What FetchContent does is not really important, its implementation didn't change a whole lot (and according to profiling, it has barely any effect on runtime). content.Stream is typed as Stream, but internally it is always a FileStream. The rest is just metadata so we can make the clients life a bit nicer.

The old Controller looked like this:

public async Task<HttpResponseMessage> DownloadContent(Guid downloadTicket)  
    var content = await FetchContent(downloadTicket);  
    return Request.GetStreamResponse(content.Stream, content.FileName);  

(the FileDownloadAttribute is just an annotation for Swagger by the way)

TL;DR: both the old and the new service simply called ASP.Net methods to return a file. Nothing too fancy.

There is barely any noteworthy Middleware installed; at least none that should matter (Authentication, Authorization, CORS, Https Redirection, SignalR for Web Client updates, Swagger and an Exception Handler to make things look a bit nicer).
The only noteworthy thing is that during the upgrade, the dev chose to use http.sys rather than Kestrel; but we're not too sure why at this point (and we're also not sure on how to migrate some of the things done in UseHttpSys over to UseKestrel so we can't try this at the moment).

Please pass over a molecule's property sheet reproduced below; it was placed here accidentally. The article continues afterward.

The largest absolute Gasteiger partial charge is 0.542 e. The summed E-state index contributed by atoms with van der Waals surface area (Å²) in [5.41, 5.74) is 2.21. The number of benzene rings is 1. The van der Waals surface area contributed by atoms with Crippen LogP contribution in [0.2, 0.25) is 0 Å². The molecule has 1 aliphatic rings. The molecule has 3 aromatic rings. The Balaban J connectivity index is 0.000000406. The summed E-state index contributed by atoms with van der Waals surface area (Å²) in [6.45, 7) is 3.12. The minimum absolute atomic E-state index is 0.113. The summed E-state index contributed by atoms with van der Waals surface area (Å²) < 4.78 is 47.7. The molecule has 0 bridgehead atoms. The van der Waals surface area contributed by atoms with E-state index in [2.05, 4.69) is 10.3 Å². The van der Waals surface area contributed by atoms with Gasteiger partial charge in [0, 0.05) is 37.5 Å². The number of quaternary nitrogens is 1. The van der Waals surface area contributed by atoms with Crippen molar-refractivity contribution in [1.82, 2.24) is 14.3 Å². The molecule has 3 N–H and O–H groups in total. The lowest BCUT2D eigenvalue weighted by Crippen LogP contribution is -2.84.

We did try a variant of this suggestion; and register a custom Middleware for this specific endpoint that pretty much only wraps the result in a BufferedStream - and it has some effect (we couldn't really use a MemoryStream since downloads may exceed many gigabytes; which is too much to buffer in memory and especially a MemoryStream). Most clients get a decent speedup (when they were slower before), but the faster clients drop down to the same speed. Fiddling around with the buffer size helps a little, but we're still far from native web server performance. Which is ok, as long as we can get close - but at the moment we're barely scratching the 50% mark. And it feels wrong to stop here and just accept the fact that we can't break the 30-35 MB/s barrier on a server that is clearly capable of 65 MB/s.

public async Task InvokeAsync(HttpContext context)  
    var originalBodyStream = context.Response.Body;  
    const int bufferSize = 10 * 1024 * 1024;  
    using var responseBody = new BufferedStream(originalBodyStream, bufferSize));  
    context.Response.Body = responseBody;  
    await _next(content);  
    await responseBody.FlushAsync();  

Which makes me question whether there is indeed something wrong with our pipeline, but we don't see anything obvious that would affect anything.

Any pointers on what we could try?

Thanks in advance,

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  1. Bruce ( 61,026 Reputation points

    I suspect (you should use a network trace tool to verify), that your clients are using range requests with the core version of the service. this will require calling FetchContent() and buffering the response for each range request.

    you might want to use a range request on the FetchContent call or use some caching scheme.